One thing that I hope still sticks around are some magic clubs getting together on zoom. While I think that meeting in person is more valuable, the Zoom ones tend to be more beneficial to me.
I just happened to be passing through Minneapolis on their magic club night. I looked it up and it was on Zoom (not in person). While I would have loved to visit in person, doing it online was OK.
Whenever possible, I try to get to magic clubs. I think they are extremely valuable in growing as a magician. I hope they figure out (as a whole) how to fix sagging membership numbers as they’re something I’d rather not see go away.
It’s an interesting idea, it’s basically a book that’s just one trick, with a lot of methods for it. It sounds like it’s a bit of a journey through how the trick was created. I haven’t really had a chance to dig into it yet, but I’m excited to read it!
The final day of Abbott’s for me was getting up early and giving Elliott Hunter a ride to the airport, then hitting the road for my next gig. I also forgot to mention the Elliott won first place in the competition!
On my way home, I stopped at the Bristol Renaissance Faire in Wisconsin. I watch my friends Adam Winrich do his fire whip show and Lynx Kim do his sword swallowing show!
Both are them are top notch acts, and worth checking out if you’re in the area!
One thing I noticed at this particular fair and I think Ren Faire’s in general is that the audiences are there to have a good time. If I try to overanalyze it, they really commit to going. They get dressed up and spend time and money on that. That gives them the incentive and mindset that they are there to have a good experience.
Now I just need to figure out how to get my audiences to commit to my events before they leave their homes!
Day four began with me checking out Trino’s street show:
It was a fun show with some twists and turns in the effects. Then it was back to the high school to see Chad Long and David Williamson’s lecture:
David Williamson has a really cool stage size card trick he teaches in it!
After the lecture, there was a storm blowing in, so we went outside to pull canopies and things that shouldn’t be outside in a storm, just in time! As we were finishing, we had to pile into an RV and wait out the storm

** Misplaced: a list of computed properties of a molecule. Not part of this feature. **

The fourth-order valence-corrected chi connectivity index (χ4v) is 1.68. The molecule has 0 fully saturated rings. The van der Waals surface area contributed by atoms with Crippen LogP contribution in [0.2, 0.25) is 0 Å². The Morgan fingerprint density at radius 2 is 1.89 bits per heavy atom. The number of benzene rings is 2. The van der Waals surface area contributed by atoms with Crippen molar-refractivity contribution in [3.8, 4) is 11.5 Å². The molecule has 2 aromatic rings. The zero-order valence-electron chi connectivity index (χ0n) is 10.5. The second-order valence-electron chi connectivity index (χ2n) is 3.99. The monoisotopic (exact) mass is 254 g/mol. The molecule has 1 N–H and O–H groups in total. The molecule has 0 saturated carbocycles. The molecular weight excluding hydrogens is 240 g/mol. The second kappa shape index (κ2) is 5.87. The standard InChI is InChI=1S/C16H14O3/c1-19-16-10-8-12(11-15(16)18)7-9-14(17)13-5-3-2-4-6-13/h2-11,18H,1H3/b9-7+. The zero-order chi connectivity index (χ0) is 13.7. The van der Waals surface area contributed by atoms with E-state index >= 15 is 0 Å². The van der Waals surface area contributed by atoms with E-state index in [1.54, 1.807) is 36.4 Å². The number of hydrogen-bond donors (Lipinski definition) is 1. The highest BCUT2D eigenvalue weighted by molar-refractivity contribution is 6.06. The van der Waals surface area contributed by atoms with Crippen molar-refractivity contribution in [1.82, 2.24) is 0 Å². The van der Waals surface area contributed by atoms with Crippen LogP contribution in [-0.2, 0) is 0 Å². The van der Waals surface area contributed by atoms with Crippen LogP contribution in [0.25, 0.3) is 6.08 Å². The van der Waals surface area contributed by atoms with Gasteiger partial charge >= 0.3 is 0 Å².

We dried off in time to catch the evening show:
In the middle of the show, we could hear the rain pounding down on the roof of the gym. After the show I went out to check on my tent and the top of a garbage can had smashed it!
My tent poles were destroyed, so I decided to sleep in my car!
Today started with a walk down to Abbott’s shop where there was some vintage racist art on some props:
I think it’s time to pull these props off of display. I’m not necessarily saying to throw them away, but not having them on display for an asian family to see when they walk into the shop wouldn’t hurt.
That afternoon, I went on the graveyard tour which was hosted by Al The Only.
The tour was a lot of fun, and I highly recommend it!
We did the spaghetti dinner at the church:
The highlights of the dinner were Bill Cook playing the piano and Fielding West telling dirty jokes while Lance Burton scolded him for telling them in a church!
The evening show was great!
and then I finished the night at the American Legion hall with some late night jamming:
Yesterday was the first official day of the Abbott’s Magic Get Together. I spent a good chunk of the morning in the dealers room showing people the products that I brought with me. Then I walked (15 mins) into downtown to see the street performer:
People liked him, however he was a little bit too standard for my tastes. All standard tricks, done in the standard way, with standard patter.
Later in the day was Nick Diffate’s lecture.
It was good, he shared some good stuff.
The stage show that night was fun, and it was good to see Stuart Mcdonald’s act.
There are a few choices that performers make that make me scratch my head. The first is when you’re dong a magic convention and in the evening show, why would you do a standard trick in the standard way? I honestly believe that professor’s nightmare has no place in a show at a magic convention.
The other was they had a speed painter who added a mentalism bit to his speed painting. The effect was he was going to paint the person that someone was thinking of. He used an Amazebox to force it, and from the audience I could tell something didn’t look right. The speed painter got to the end and when he asked the person to reveal the person they were thinking of, it wasn’t who he painted. It took all of the air out of the trick. If you have a skill that’s very interesting, don’t try to add a magic trick to it…especially if you’re not a good magician.
Reflecting back on performing with World of Wonders last week, it really got me out of my comfort zone. Performing in a three minute context isn’t something I really do anymore. When I was starting out I built my show at comedy open mics in 3-5 minute chunks, however it’s been a while since I’ve worked in that format.
The big thing for me is that it’s gotten me to edit. I was cutting out things that really didn’t need to be there. Also when you’re doing a routine as a stand alone bit, you’ll notice what’s a strong joke or bit and what felt like it was a good joke, but it’s just your momentum from the whole show that helps you get a laugh.
I’ve also written some new jokes and come up with some new bits for the routines I was doing.
I’m really glad I did this, it’s not my normal thing. I learned a lot!